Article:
Editor’s note: Staff writer Steve Fini breaks down five key players in this weekend’s Eagles-Giants showdown.
Eli Manning (QB/Giants) – What a difference a year makes. Last year, Manning was throwing more interceptions than touchdowns and his team missed the playoffs.
Manning followed his disappointing season by telling reporters that he is one of the elite quarterbacks in the NFL. Fans, coaches and fellow players should their heads and laughed. Fast forward a few months–now his team leads the NFC East with a 6-3, highlighted by wins in Philadelphia and a comeback win in Foxboro two weeks ago. In his first meeting with the Eagles, Manning went 16 of 23 for 254 yards and four touchdowns. If the Eagles want to have any chance in this game, that cannot happen again.
I don’t how good the Giants are. And I’m not sure how good Manning is, but if he can continue to play at his current level the Giants are going to win the NFC East.
Victor Cruz (WR/Giants) – He torched the Eagles last time they played because let’s face it–the Eagles don’t know what type of defense they want to run. They continue to force players (Nnamdi Asomugha, Dominique Rodgers-Cromartie) to play the slot receiver which is an obvious mistake. DRC is hurt and won’t play, so that means Joselio Hanson will be the starting slot corner.
This could be a good thing. He’s smaller and quicker out of his breaks than DRC and he’s much more experienced in that spot. For his part, Cruz has proven to be more than a fluke, providing the Giants with consistent play and unexpected depth at wide receiver. He has 29 receptions and two touchdowns in his last five games.
He drops balls from time to time, but then manages to come up with a big play. I think Hakeem Nicks and Mario Manningham will be quiet, but Cruz should have a fine game.
Jason Pierre-Paul (DE/Giants) – Eagles defense end Brandon Graham will be compared to JPP for the rest of his career. The Eagles moved up in the draft but instead of selecting Pierre-Paul, they chose Graham in what many at the time considered to be a perplexing move. I didn’t want JPP, but he has proven to be the athletic freak he was billed as. He torments quarterbacks along with the rest of the New York defensive line and when motivated, can beat almost any tackle in the league. Given Todd Herreman’s play has fallen off recently, Pierre-Paul could be poised for a big day.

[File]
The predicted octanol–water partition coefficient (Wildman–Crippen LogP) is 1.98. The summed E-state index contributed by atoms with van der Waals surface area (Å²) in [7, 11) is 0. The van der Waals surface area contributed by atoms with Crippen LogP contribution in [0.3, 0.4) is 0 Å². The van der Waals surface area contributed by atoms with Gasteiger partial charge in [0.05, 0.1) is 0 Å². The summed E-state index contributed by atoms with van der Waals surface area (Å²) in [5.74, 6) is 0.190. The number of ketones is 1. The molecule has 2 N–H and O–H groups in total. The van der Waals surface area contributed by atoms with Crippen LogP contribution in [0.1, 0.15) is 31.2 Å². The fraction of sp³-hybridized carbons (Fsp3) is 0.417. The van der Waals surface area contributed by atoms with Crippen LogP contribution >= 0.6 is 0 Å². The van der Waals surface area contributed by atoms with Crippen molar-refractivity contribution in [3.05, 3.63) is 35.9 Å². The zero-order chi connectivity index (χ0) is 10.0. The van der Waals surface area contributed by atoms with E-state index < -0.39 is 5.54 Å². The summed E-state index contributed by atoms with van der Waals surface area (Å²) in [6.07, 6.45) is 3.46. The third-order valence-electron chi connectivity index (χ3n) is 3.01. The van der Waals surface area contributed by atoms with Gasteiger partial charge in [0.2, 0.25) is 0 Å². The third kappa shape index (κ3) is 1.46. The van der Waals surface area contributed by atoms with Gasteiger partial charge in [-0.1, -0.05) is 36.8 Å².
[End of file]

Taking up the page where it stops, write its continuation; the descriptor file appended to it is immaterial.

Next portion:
Nnamdi Asomugha (CB/Eagles) – With every baffling penalty and blown coverage Asomugha finds himself closer to earning himself labeled a bust. But he’s still the same play he was in Oakland. What he did well there he has done well here. So what’s the problem?
Asomugha is a case study in the ineptitude of defensive coordinator Juan Castillo. People who have never coached a down in the NFL can watch games and plainly see Asomugha is a star corner capable of shutting down any receiver in the league.
Last year, Larry Fitzgerald was held to two catches for 26 yards against Oakland. Asomugha was lined up on him in press-man coverage the entire game. Last week? Different story.
So it’s a bit perplexing that someone who gets paid to watch film and tailor a defense to his players’ strengths fails to do this week after week. I’m starting to believe that Asomugha, as smart as he is, should freelance and dictate to Castillo how he will be used. God knows Castillo needs all the help he can get.
LeSean McCoy (RB/Eagles) – He is one of few bright spots this season. It’s a shame to see McCoy’s great individual achievements go to waste because his teammates can’t execute, think, block, catch the football, or make the proper reads in critical situations. But that’s the reality here. McCoy has emerged as a superstar, but the Eagles are somehow no better for it. Ironically, Brian Westbrook’s best statistical season with the Eagles game in 2007—the last time the Eagles failed to reach the postseason.
With Michael Vick questionable to play Sunday night, McCoy should (should is the key word here) carry the workload. If nothing else, I’d like to see McCoy explode on the national stage for the second time in four weeks.